EAST SAND ISLAND, Oregon—Alexa Piggott is crawling through a dark, dusty, narrow tunnel on this 62-acre island at the mouth of the Columbia River. On the ground above her head sit thousands of seabirds. Piggott, a crew leader with Bird Research Northwest, is headed for an observation blind from which she'll be able to count them.
It's September, and the low-lying island is relatively quiet. Most of the fledglings and their parents have left, and only a few thousand pelicans and cormorants remain. But in the spring, 60,000 birds come here to nest. East Sand Island is home to the largest breeding colony of Caspian terns in the world and the largest colony of double-crested cormorants in North America—nearly 15,000 pairs.
That's too many cormorants, says the U.S. government. Starting next spring, it proposes to shoot more than half of the iridescent black birds, on the grounds that they're eating too many fish.
The cormorants eat mostly anchovies—but they also dispatch as many as 20 million salmon and steelhead trout smolts every year. The nesting season of double-crested cormorants on East Sand happens to overlap with the migration of the juvenile fish down the Columbia to the Pacific.
"They're eating over 6 percent of all the wild steelhead that are passing through the lower Columbia River," says Ritchie Graves, a fisheries biologist with the National Oceanic and Atmospheric Administration. They also consume more than 2 percent of the yearling chinook salmon.
Besides being commercially valuable, both fish are on the Endangered Species List, and that's what's forcing the U.S. Army Corps of Engineers to act. The corps owns and manages East Sand Island; indeed, it created the bird colony when it expanded the island with dredging spoils back in the 1980s.
Last summer the corps announced a proposal to kill 16,000 double-crested cormorants on the island over a period of four years. It also proposes to remove enough sand to inundate the nesting area of the cormorants, so that birds that leave won't come back. The goal is to reduce the double-crested cormorant population on East Sand Island to about 5,600 breeding pairs.
The move is part of a growing trend toward what wildlife managers sometimes call "lethal control"—killing one species of animal to protect another.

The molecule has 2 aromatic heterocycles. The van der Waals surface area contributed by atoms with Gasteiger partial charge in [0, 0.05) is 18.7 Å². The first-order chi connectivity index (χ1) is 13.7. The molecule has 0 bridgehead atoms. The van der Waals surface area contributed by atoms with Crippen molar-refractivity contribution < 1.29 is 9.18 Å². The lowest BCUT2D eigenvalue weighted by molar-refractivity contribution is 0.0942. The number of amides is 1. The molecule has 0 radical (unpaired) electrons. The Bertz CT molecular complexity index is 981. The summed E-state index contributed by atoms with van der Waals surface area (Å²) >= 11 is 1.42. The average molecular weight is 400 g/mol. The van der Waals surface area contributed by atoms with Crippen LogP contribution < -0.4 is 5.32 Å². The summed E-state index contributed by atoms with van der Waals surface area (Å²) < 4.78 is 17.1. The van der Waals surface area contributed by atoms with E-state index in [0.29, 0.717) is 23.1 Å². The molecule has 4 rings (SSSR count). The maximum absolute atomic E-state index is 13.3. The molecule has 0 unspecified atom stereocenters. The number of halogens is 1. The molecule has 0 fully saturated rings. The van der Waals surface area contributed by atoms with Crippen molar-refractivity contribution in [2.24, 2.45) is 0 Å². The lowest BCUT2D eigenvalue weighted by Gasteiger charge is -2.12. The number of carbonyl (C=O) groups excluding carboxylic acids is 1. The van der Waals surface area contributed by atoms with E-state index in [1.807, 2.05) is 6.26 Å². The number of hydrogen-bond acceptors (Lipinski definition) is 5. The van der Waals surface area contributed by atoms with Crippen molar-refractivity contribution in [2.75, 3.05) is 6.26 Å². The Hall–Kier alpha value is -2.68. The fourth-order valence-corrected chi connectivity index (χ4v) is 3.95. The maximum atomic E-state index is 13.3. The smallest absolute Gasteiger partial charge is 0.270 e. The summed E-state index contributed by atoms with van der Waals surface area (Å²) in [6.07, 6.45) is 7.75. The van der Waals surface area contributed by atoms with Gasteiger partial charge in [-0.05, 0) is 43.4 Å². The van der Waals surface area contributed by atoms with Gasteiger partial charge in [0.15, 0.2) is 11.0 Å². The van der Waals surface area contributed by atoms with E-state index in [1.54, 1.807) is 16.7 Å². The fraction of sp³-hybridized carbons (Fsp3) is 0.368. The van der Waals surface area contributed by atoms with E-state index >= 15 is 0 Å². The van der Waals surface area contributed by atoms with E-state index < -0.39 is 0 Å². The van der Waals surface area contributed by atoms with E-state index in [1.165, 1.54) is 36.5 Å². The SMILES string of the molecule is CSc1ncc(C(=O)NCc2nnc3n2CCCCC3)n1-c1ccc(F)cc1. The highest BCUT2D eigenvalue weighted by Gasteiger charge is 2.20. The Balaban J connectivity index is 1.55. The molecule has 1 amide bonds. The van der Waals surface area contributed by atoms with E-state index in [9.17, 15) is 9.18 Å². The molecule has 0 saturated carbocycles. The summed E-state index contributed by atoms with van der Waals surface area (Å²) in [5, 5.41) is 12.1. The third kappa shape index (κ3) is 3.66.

Lethal control of natural predators "is slowly becoming a dominant conservation strategy," says Michael Nelson, a professor of environmental ethics and philosophy at Oregon State University, in Corvallis. "We are embracing this as the first line of defense."
As the strategy is playing out at local levels, it is drawing opponents. That includes Piggott, who is dismayed by the corps' plan to shoot cormorants.
"We have built a level of trust between the researchers and the birds that nest around the blinds," she says. "It makes me sad and angry that we are breaking this relationship and using the blinds against the birds. They have no idea what's coming."
Picking Species to Save
For most wildlife managers, lethal control is probably an uncomfortable choice, but it's one they're finding themselves forced into more often these days—forced by humanity's expanding impact on nature to meddle with it some more. "With society having a bigger and bigger footprint, [the practice of lethal control] can only increase," says Michael Scott, an ecologist at the University of Idaho, in Moscow.
Climate change, which causes animals to move into new ranges and interfere with one another in new ways, can only exacerbate the dilemma, says Bob Sallinger, conservation director of the Audubon Society of Portland. "How much manipulation of these species do we want to do to protect one from another?" Sallinger asks.
We already do quite a lot. Starting in the 1970s, thousands of brown-headed cowbirds were killed in Michigan to keep them from invading the nests of endangered Kirtland's warblers. Last year the U.S. Fish and Wildlife Service began killing up to 3,600 barred owls in Washington, Oregon, and northern California to save northern spotted owls.
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In Idaho and Nevada, meanwhile, human encroachment on sagebrush habitat has boosted populations of the common raven at the expense of the imperiled greater sage-grouse. In a landscape devoid of tall trees, power line and communication towers now provide perches from which ravens can swoop down on sage-grouse nests and eat the eggs.
"When you put a tall structure in the environment, you have just provided a very strong advantage to that predator in finding its prey," says Peter Coates, a research wildlife biologist with the U.S. Geological Survey. The state of Idaho is now considering poisoning thousands of ravens to reduce the pressure on the sage-grouse.
In Alberta, woodland caribou and wolves rarely crossed paths until pipelines and logging roads made it easier for wolves to infiltrate caribou country. Since then, most of the caribou herds in the province have dramatically declined.